Emperor Nero, the nice guy who only wanted to entertain

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The Independent Culture

It is almost 2,000 years overdue, but the world, it seems, owes an apology to the Roman emperor Nero.

It is almost 2,000 years overdue, but the world, it seems, owes an apology to the Roman emperor Nero.

Far from being a sadistic killer who fiddled while Rome burned, Nero was in fact a misunderstood humanitarian, given a bad press by the spin doctors of Ancient Rome.

A book published next month will attempt to put the record straight. It will depict Nero as a relatively benign ruler who was happiest acting and singing before a crowd.

He never, says the book's author Richard Holland, tortured his victims although he was responsible for the murder of his mother Agrippina (herself a serial murderess) as well as his first wife Octavia.

"Nero is regarded as the most loathsome Roman of them all," said Mr Holland, "He certainly had his faults. Yes he murdered his mother; yes he was directly responsible for killing a number of people, including Christians whom he scapegoated for the great fire of Rome.

"But he killed far fewer people than any of his predecessors as emperor. He wasn't interested in the Roman traditions of military might, going out with the legions and conquering barbarians. He wanted to write poetry."

Mr Holland contends that it was Nero's artistic leanings which earned the hatred of the Roman military. They lost power and privilege as a result of his neglect of the army and his interest in acting, often in women's clothes, as well as his predilection for orgies.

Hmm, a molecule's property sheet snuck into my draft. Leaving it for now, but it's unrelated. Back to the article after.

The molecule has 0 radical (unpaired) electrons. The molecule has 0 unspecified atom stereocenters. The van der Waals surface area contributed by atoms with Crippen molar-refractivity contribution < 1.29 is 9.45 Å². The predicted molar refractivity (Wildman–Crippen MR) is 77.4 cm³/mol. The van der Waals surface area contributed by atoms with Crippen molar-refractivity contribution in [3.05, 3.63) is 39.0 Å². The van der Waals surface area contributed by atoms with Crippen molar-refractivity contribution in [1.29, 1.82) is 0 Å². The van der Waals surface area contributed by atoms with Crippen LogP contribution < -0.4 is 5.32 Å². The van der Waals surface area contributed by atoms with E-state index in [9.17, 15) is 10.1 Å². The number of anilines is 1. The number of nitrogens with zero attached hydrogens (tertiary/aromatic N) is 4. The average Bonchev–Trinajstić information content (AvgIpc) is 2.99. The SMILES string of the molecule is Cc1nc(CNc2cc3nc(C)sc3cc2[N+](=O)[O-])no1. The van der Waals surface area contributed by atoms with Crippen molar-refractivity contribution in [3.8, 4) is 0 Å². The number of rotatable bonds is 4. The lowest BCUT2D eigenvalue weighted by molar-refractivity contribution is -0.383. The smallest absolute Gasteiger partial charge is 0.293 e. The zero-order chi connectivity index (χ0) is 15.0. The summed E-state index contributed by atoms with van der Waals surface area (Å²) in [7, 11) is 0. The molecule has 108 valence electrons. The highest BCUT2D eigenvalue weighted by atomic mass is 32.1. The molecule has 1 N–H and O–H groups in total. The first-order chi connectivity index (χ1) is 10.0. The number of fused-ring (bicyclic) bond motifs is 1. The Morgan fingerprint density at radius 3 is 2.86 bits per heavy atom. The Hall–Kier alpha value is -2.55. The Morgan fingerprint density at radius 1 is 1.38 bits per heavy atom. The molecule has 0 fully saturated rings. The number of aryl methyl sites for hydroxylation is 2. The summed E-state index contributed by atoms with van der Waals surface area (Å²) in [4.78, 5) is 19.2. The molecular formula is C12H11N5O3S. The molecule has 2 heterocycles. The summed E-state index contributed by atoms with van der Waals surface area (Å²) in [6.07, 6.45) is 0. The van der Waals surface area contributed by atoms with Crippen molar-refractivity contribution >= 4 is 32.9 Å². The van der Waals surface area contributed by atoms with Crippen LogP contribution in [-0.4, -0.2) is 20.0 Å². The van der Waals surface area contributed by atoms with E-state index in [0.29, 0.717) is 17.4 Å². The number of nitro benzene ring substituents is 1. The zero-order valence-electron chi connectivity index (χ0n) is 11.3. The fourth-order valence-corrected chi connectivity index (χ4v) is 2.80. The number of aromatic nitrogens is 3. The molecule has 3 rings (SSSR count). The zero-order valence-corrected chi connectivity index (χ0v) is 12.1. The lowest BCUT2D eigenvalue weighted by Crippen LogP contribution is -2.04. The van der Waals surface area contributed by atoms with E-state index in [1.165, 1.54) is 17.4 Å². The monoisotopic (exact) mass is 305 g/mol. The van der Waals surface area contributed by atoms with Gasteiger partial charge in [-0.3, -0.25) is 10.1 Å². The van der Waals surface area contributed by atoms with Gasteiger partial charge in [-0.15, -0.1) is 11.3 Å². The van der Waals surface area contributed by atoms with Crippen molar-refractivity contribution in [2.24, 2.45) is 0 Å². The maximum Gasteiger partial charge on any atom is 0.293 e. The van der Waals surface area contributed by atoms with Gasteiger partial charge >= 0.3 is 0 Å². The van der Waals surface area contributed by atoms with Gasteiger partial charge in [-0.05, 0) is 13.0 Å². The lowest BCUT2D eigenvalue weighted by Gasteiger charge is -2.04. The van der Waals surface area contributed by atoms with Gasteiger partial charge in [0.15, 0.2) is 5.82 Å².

"He was a transvestite but certainly not a sadist," said Mr Holland, a former journalist at The Times, who spent the past two years assembling the evidence for his book Nero: The Man Behind the Myth, published on 9 October.

Nero's subsequent portrayal as a heartless tyrant came only after his death at the hands of plotters who forced him to commit suicide by slitting his throat. "The reason the written record is so heavily stacked against Nero was he made two basic mistakes," Mr Holland said. "He alienated the Roman establishment and persecuted the Christians. The problem with the Roman establishment is that they wrote the history books."

The result was that Nero became renowned as the man who fiddled while Rome burned, the image reinforced in 20th-century minds by the sight of Peter Ustinov playing the lyre while the city blazes all around him, in the Hollywood movie Quo Vadis.

Although Nero was indeed an expert player of the kithara, an instrument similar to a lyre, he was not in Rome when the fire broke out, but 35 miles away in his holiday villa on the coast. When he heard the news he galloped back to the capital where he took charge of operations to bring the blaze under control. "The idea that he stood up in the way Peter Ustinov does in the film and plunked away on his kithara in the midst of the flames is just false," Mr Holland said.

In an act of political expediency, he made the Christians scapegoats for the fire, leading to mass executions. It was an inspired ploy for maintaining his popularity but backfired in later years when Christian historians began to assemble the myth, says Mr Holland.

Nero, the great-great-grandson of both the emperor Augustus and Mark Antony, was made emperor of Rome in AD54 at the tender age of 16. He was manoeuvred on to the throne by his mother, who dominated him until he turned on her. Fed up with the plotting behind his back, he had her killed - an understandable act, says Mr Holland, given the dynastic struggles that took place in Ancient Rome.

Nero ruled for 13 years, the same length of time as his predecessor Claudius, whose image, helped by Robert Graves' book I, Claudius, is almost saintly. The truth, says Mr Holland, is that Claudius used to torture his enemies to death, killing off 35 senators and 200 or so other distinguished citizens in his reign.

Nero, on the other hand, had no appetite for sadism (though he enjoyed masochistic sex games, perhaps the result of being dominated by his mother) and was far more likely to spare his enemies, sending them into exile or simply pardoning them.

"He was compassionate," says Mr Holland. "He didn't kill people for fun. I am not trying to whitewash Nero. I just want to put the record straight."

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